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A kit is a kit

Got my MGL stuff this week from Parts for Aircraft in the UK. One of the boxes is an ECB (electronic circuit breakers). Along with the ECB unit, MGL sells a switch kit (although the end user may use his own switches and LEDs). On all the pictures in the info they look nice and complete, and I thought I would order so I didn’t have to do lots of soldering and stuff. I should have paid more attention to the word “kit”


ENVA ENOP ENMO, Norway

I too would have been surprised to receive a bag of bits instead of what’s in the photo:-

I see what you mean… you need to solder it all together.

Soldering is easy (for someone who can do it) but to me it looks like those indicators need to be spaced just right off the PCB, which implies some sort of a jig to hold them in place.

Assembling that IDC connector (in a vice) is also a bit of fun… make very sure the individual wires are lined up.

I hope there is no vibration because the IDC connector has no strain relief.

Administrator
Shoreham EGKA, United Kingdom
I hope there is no vibration

In an aircraft? Piston powered? You can go on hoping… But frankly, I think soldering might suffer from vibration at least as much as connectors of that kind. I always learned crimped connections are much more reliable than anything soldered, in our kind of environment.

EBZH Kiewit, Belgium

We did that before e.g. here

My view is that crimping is more reliable in reality but not because the joint is better (it certainly isn’t) but because you don’t get the solder wicking up between the wire strands and creating a weak point there. If the cable is properly strain relieved then soldering is fine; better IMHO. So with soldering one uses heatshrink sleeving but the job then takes ages. Crimping is much faster.

But even a crimped joint will break or come loose eventually because a lack of a strain relief merely postpones the inevitable. I recall one avionics guy spending a week or two re-doing about 1000 crimped joints in the front of a King Air. He never found the bad one but having re-done the lot, the problem was gone

The bottom line is just cost. Decent connectors cost money, and wiring up a milspec circular connector takes ages…

Administrator
Shoreham EGKA, United Kingdom

Peter wrote:

So with soldering one uses heatshrink sleeving but the job then takes ages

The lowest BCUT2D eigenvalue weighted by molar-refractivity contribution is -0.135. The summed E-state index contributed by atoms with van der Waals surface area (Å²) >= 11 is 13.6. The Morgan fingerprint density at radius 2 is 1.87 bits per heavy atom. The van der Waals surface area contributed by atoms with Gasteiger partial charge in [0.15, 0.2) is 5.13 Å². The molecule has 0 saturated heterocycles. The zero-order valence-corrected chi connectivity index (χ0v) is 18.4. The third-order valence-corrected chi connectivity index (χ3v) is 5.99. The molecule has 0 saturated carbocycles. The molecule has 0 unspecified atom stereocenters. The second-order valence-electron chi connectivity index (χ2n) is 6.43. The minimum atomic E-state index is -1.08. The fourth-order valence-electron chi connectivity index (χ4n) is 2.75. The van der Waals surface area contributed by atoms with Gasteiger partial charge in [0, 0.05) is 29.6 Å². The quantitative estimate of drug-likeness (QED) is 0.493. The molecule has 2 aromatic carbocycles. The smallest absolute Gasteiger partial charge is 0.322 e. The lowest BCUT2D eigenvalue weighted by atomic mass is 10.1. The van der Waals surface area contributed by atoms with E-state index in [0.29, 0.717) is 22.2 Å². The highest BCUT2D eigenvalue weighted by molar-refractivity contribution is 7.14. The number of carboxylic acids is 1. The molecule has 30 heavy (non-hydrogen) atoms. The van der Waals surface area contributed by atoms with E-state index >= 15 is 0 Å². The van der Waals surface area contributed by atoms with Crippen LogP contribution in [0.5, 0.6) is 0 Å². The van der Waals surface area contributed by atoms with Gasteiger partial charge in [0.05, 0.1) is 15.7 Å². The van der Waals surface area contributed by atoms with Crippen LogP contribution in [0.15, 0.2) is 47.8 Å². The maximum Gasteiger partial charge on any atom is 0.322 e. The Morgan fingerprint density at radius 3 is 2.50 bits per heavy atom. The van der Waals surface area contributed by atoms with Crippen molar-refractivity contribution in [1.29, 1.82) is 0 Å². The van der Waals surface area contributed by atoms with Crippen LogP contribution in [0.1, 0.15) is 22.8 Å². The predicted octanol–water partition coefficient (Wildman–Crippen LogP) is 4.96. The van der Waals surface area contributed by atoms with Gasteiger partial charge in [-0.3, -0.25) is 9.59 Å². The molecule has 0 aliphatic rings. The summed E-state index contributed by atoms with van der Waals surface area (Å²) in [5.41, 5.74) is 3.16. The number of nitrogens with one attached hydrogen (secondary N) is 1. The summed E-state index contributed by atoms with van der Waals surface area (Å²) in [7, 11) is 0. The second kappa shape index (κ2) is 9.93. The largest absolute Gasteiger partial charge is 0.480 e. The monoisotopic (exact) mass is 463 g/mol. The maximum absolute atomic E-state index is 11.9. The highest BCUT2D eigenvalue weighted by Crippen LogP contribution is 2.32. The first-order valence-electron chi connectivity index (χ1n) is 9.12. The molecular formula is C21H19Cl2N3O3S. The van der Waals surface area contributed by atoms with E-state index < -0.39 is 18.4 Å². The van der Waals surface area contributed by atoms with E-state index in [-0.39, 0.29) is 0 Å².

You can say that again. Especially when soldering the larger gauge wires – you really have to make sure everything comes up to temperature to avoid a bad solder joint (cold joint) and it requires quite a bit of patience. Doing all the new wiring for my new radio installation took me pretty much an entire weekend of slow patient work (and it was a straightforward single radio install!) I lost count of how many heatshrink sleeves I put on!

Last Edited by alioth at 16 May 19:17
Andreas IOM

Peter wrote:

I hope there is no vibration because the IDC connector has no strain relief.

The wires (or the flat bands) weigh close to nothing, so I don’t really see any vibration issues. They are used only to drive a LED and a digital input (on/off), no current at all to speak of. In any case, a strain relief would be simple to make by simply bending it double and use strips. I’m a bit more worried about corrosion, but I guess there is nothing there that a normal marine multispray won’t fix.

ENVA ENOP ENMO, Norway

A conformal coating should do it.

Whether I would use an IDC connector on a plane at all, is another matter. They are pretty reliable in industrial electronics but there is normally no vibration or corrosion. Also there is a huge variation in price (10:1) for apparently the same connector, and this is at least partly related to the quality.

Administrator
Shoreham EGKA, United Kingdom

Peter wrote:

Whether I would use an IDC connector on a plane at all, is another matter.

I am in fact a bit worried about what the CAA will say about this as well to be honest. It is very “non-aircrafty”. But then again, they are not part of the traditional analog circuitry as such, they are part of a low ampere digital system.

I got the book “The AeroElectric Connection” a couple of years back. It covers the basics, but doesn’t really cover any of the more modern things at all (Nothing about LEDs, engine/general data acquisition systems, EFIS, EMS, CAN bus, distributed digital gadgets and so on). It’s all very low ampere digital things, and most problems (from what I have gathered) are due to electronic noise. If I wired everything like that book suggests, the whole aircraft would be a digital noise amplifier/emitter.

ENVA ENOP ENMO, Norway

From the bits I have seen, and I don’t want you to take this as a criticism, the homebuilt world is full of IDC connectors.

When you are making a $1000 piece of kit (which does the same apparent job as a $5000 certified version) you just can’t use $100 milspec circular connectors. Something has to give.

The interesting Q might be how the car business has achieved very high levels of reliability while keeping everything absolutely rock bottom dirt cheap. The standard techniques are

  • sealing everything from moisture (including little o-rings in the connectors)
  • mounting PCBs properly (max suppression of flex/resonance modes)
  • avoidance of mechanically flimsy and limited-life components (e.g. electrolytic caps)
  • really robust protection from spikes on the supply (mainly from the starter motor)

But not many “spare garage” outfits know about this.

Administrator
Shoreham EGKA, United Kingdom
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